The Canadian string trio will stop by the Chocolate Church Aug. 4 for a special summer main stage show. Photo courtesy of Sultans of String

BATH — It’s amazing what can be done with wire and wood and to celebrate having done it successfully for a decade, Canadian world music troupe Sultans of String are on the road.

The trio has scheduled a stop in Bath on Aug. 4, with a 7:30 p.m. show at the Chocolate Church.

Sultans of String — more on the name in a bit — formed in Toronto in 2001, after violinist Chris McKhool met guitarist Kevin Laliberte at a gig. McKhool heard Laliberte warming up by playing a rumba rhythm and was smitten with the sound.

“You can put a rumba rhythm behind pretty much any kind of song and it gives it this energy and drive, and I really love that,” McKhool said. “I said, ‘Let’s get some gigs and make some stuff up!’”

After improvising their way through regular three-hour Friday night gigs at a small basement club north of Toronto, the pair figured they had something.

Bassist Drew Birston joined the group shortly afterward, and soon their live shows began to feature an increasingly diverse roster of players mixing Middle Eastern sitar with Afro-Cuban percussion and Acadian-flavored zydeco.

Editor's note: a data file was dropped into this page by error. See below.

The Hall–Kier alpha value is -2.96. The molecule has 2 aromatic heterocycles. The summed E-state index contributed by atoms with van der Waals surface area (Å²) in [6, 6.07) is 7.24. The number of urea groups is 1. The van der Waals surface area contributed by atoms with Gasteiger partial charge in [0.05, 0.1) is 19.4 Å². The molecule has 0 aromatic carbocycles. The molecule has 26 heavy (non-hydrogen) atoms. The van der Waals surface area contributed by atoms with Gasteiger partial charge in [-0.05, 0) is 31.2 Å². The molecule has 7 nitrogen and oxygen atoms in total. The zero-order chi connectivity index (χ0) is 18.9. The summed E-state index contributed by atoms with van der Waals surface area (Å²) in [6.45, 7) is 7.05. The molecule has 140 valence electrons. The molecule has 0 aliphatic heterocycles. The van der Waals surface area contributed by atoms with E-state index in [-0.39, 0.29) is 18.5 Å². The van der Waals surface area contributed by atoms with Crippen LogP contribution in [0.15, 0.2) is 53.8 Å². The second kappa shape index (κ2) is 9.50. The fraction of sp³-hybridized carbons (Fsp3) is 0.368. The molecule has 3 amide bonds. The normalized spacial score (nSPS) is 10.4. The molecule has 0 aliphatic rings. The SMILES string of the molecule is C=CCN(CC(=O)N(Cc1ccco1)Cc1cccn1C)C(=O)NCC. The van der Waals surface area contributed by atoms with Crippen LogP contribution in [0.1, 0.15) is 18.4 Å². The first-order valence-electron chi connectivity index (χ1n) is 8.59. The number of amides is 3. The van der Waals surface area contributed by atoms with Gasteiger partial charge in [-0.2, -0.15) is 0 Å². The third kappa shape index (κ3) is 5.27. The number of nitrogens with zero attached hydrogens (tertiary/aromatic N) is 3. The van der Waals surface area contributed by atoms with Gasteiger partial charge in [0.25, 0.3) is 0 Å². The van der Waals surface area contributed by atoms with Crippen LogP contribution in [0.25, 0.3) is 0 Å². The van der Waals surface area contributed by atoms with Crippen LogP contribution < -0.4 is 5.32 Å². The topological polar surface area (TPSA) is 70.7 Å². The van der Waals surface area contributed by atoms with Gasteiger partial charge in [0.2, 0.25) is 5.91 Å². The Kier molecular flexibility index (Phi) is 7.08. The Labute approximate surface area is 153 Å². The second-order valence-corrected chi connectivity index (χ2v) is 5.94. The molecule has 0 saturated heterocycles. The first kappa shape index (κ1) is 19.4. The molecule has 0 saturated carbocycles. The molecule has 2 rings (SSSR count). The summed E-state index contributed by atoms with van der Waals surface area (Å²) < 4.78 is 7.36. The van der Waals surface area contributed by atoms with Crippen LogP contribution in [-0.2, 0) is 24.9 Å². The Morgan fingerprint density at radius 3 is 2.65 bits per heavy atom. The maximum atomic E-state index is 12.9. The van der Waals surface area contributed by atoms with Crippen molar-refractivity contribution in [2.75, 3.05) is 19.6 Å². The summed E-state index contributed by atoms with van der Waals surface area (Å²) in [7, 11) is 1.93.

“One of the nice things about the band is what everyone brings to it,” McKhool said. In addition to his own Lebanese-Egyptian heritage, “Kevin has French roots if you go back far enough and with Drew you’ve got everything from French Canadian to English.”

A quick check of Spotify or iTunes reveals that Sultans of String loosely is categorized as World music, but the description is inadequate. Within the space of a single album the group routinely pivots from acoustic adult contemporary pop to Middle Eastern meditation to Western swing-influenced boot stomp, swishes through flamenco, bossa nova and salsa compositions, tiptoes through plaintive and sparse Canadian Maritime reels and then overhauls covers of Neil Young (McKhool’s most profound musical influence) and Bob Dylan.

Their latest record, “10,” is a retrospective to commemorate the group’s tenth anniversary. McKhool describes the decision to release it on heavyweight, audiophile-quality vinyl as “a total self-indulgence, an homage to the musical world I grew up in.”

Close listeners will catch yet another homage to his formative years on the record “Subcontinental Drift,” in the chorus of “A Place to Call Home”: “Like David and Goliath, I need a magic slingshot / Or the strength of Luke when he decides to leave the farm / Except that I’m no hero …”

Yes, that would be a Star Wars reference to Luke Skywalker. When queried, McKhool just laughs.

“I didn’t know how many people would catch that when I wrote it but I thought I’d put in there anyway,” he said.

Occasionally, the records feature a loosely defined musical theme, as well. “Move,” for example, released in 2011, is a dance record, featuring big band- or South American-flavored songs that encourage hip swinging and lively feet.